Mission statement: Gather information on Heidegger's way of thinking and share it with other scholars.

TL;DR Web site started in 1995. Evolves with web technology. Keeps growing. Send me new content! Post links to Ereignis on social media+ to help others find this web site.


My high school in the late 1970s, a boarding school in Sussex, decided to expand its library. It corralled some volunteers to process new books and run the library. I was able to order any book I was curious about. I read Camus's Outsider, then ordered what was available from him, and Sartre. I read the Russell and Durant stories of philosophy, and decided existentialism was the best explanation for the world I found myself in.

After high school I kept reading Sartre and associates, but his 1950s turn to dialectics didn't work for me. I noticed anecdotes where philosophy students would seek out Sartre in his café, ask him about the existentialist position on Plato's cave or Aristotle's metaphysics, and Sartre would tell them to read Heidegger, who had figured that all out. Sartre, in his philosophical writings of the 1940s, had indicated Heidegger's importance to Sartre's existentialism. So I decided to read Heidegger.

I went to college in the early 1980s and studied aeronautical engineering. The first quarter I was introduced to computers, taking the required FORTRAN programming class; writing programs on punch cards, to run on the university mainframe. Engineering classes involved writing programs to solve maths problems. I got hired as a research assistant at a lab and wrote programs there until I completed my masters. I then moved to San Francisco, encountered personal computers, taught myself how to program in C, and started a career in software engineering.

In 1995, I was working for a start-up in the Bay Area, writing workflow software for SUN workstations and Windows PCs, when I read an article in Unix Review about the web; an introduction to HTML and HTTP. I downloaded, and got the Mosaic browser and Windows web server running on Windows. I decided I needed to learn how to write web sites and I wanted people to use my web site to ensure it worked.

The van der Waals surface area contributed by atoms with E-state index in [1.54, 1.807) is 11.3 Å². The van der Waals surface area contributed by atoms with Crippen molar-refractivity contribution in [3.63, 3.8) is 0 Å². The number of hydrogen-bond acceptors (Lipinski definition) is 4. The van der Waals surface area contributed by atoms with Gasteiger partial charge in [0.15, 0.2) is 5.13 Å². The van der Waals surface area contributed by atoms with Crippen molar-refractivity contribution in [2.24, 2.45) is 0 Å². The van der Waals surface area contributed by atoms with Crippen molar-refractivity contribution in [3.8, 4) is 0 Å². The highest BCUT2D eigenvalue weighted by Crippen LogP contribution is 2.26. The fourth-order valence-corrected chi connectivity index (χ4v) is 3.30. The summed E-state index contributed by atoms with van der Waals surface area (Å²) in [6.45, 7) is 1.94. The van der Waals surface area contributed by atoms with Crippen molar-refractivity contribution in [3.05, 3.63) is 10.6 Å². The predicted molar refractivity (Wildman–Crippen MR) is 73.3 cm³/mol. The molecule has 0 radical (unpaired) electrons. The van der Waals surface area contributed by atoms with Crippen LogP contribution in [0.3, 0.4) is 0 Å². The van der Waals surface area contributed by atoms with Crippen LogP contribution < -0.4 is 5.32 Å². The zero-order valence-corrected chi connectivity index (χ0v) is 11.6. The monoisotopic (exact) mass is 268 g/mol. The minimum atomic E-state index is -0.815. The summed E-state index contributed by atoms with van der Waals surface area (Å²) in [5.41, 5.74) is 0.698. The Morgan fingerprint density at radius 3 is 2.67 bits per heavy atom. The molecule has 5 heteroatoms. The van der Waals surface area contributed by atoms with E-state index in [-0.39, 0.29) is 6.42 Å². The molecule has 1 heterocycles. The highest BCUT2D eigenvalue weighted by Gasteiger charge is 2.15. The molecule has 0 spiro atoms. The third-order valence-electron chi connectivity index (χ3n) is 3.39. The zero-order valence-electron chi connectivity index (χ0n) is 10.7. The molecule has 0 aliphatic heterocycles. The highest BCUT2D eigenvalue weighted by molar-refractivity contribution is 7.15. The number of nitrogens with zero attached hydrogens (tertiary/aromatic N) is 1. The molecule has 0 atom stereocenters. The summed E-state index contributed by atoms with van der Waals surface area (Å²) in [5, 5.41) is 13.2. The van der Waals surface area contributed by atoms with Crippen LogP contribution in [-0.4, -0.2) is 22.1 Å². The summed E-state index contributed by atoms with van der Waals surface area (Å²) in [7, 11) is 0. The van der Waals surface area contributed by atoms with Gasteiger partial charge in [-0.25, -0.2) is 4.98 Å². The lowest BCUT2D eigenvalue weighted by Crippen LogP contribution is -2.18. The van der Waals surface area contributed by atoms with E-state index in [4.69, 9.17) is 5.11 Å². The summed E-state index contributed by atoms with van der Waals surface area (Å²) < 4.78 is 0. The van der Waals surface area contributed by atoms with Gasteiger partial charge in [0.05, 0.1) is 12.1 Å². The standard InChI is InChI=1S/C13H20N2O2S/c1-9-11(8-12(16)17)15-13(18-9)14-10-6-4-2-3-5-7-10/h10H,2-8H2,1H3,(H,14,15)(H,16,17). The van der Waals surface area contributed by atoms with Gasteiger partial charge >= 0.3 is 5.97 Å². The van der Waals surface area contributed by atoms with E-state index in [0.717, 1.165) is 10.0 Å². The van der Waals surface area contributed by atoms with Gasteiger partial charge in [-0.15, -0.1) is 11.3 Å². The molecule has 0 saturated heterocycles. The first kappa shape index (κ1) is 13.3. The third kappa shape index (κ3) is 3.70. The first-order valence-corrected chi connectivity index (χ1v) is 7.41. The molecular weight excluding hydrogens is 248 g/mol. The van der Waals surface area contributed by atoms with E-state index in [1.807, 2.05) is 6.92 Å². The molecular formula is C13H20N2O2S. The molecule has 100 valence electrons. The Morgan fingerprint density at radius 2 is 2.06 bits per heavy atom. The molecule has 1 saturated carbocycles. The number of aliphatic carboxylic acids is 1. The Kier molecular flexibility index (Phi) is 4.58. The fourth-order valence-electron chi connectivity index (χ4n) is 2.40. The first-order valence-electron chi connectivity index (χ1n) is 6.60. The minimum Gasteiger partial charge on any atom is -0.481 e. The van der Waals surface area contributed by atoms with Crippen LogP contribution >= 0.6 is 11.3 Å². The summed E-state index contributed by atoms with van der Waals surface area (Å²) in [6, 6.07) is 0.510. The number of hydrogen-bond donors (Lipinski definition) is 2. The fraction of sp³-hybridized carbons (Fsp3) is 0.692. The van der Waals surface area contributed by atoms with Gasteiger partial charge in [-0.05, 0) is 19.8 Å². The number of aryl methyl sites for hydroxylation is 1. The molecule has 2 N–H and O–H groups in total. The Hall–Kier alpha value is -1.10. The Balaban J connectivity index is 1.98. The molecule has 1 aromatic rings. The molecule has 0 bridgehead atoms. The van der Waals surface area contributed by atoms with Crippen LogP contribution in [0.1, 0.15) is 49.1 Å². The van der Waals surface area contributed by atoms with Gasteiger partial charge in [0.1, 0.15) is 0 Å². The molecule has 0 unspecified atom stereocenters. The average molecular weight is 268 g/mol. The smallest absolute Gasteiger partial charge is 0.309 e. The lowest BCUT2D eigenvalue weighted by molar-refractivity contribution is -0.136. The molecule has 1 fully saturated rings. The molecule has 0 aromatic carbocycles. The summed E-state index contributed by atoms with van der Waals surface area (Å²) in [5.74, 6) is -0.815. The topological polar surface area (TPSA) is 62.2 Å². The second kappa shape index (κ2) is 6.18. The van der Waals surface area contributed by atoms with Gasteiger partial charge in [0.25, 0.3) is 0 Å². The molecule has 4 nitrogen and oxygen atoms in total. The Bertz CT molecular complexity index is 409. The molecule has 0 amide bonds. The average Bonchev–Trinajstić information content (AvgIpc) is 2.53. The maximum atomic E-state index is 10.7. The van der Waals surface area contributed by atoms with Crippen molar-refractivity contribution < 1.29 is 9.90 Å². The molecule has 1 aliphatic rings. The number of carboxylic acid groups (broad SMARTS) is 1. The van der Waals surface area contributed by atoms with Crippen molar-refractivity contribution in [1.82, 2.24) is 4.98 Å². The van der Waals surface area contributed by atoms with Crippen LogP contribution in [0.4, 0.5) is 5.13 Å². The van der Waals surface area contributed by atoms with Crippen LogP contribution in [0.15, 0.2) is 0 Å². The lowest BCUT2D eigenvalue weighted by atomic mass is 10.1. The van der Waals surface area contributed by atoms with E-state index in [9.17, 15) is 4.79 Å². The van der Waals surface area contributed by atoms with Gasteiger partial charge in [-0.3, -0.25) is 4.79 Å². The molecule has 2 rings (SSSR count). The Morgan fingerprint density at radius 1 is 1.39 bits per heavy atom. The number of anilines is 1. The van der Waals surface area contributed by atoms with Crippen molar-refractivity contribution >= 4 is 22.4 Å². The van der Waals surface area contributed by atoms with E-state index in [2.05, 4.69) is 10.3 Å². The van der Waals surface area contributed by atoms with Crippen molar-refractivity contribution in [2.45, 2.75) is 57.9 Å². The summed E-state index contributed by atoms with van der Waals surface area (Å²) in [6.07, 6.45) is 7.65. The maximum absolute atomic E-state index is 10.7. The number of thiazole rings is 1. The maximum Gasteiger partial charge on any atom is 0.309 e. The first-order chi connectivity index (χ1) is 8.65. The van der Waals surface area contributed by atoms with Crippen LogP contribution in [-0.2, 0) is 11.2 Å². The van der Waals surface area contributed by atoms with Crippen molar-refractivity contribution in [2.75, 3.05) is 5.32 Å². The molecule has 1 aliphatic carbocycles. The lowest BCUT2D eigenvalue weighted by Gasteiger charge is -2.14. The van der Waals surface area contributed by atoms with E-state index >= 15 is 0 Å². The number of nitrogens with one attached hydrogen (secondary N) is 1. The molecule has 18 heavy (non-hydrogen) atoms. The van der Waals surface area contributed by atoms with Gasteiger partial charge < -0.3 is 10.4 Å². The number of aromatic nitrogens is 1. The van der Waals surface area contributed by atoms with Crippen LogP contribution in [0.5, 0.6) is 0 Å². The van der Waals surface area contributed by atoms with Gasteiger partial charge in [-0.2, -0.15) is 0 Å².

At first I thought I'd create a web site on my favorite band, but it already had a few web sites, and so did my next favorite band. Maybe I should do a philosophy web site? At the time, Yahoo was the table of contents for the web. Looking under Humanities|Philosophy I found three links; a Rajneesh website and two Ayn Rand websites. The field was wide open. I didn't want to do anything too wide ranging, so I decided to do a web site on a single philosopher. I was interested in Wittgenstein and Heidegger. I had a few more Heidegger books and I was on the Heidegger email list. I decided to create a Heidegger web site.

I needed a server to host the web site, as I didn't want to maintain the hardware myself. A colleague at work had their web page hosted on webcom.com, so I opened an account and got my home page working on the internet.


In 1995, searching the web for "Heidegger" returned less than 200 links. Most were random people with that last name in Austria and Germany. Five of the links were to documents about Martin Heidegger that might be of interest. I also knew about some documents on open FTP servers that had been shared on the Heidegger email list. So I created a web page, Ereignis.html, with the links to actual Heidegger pages on the web, and got Yahoo to link to it.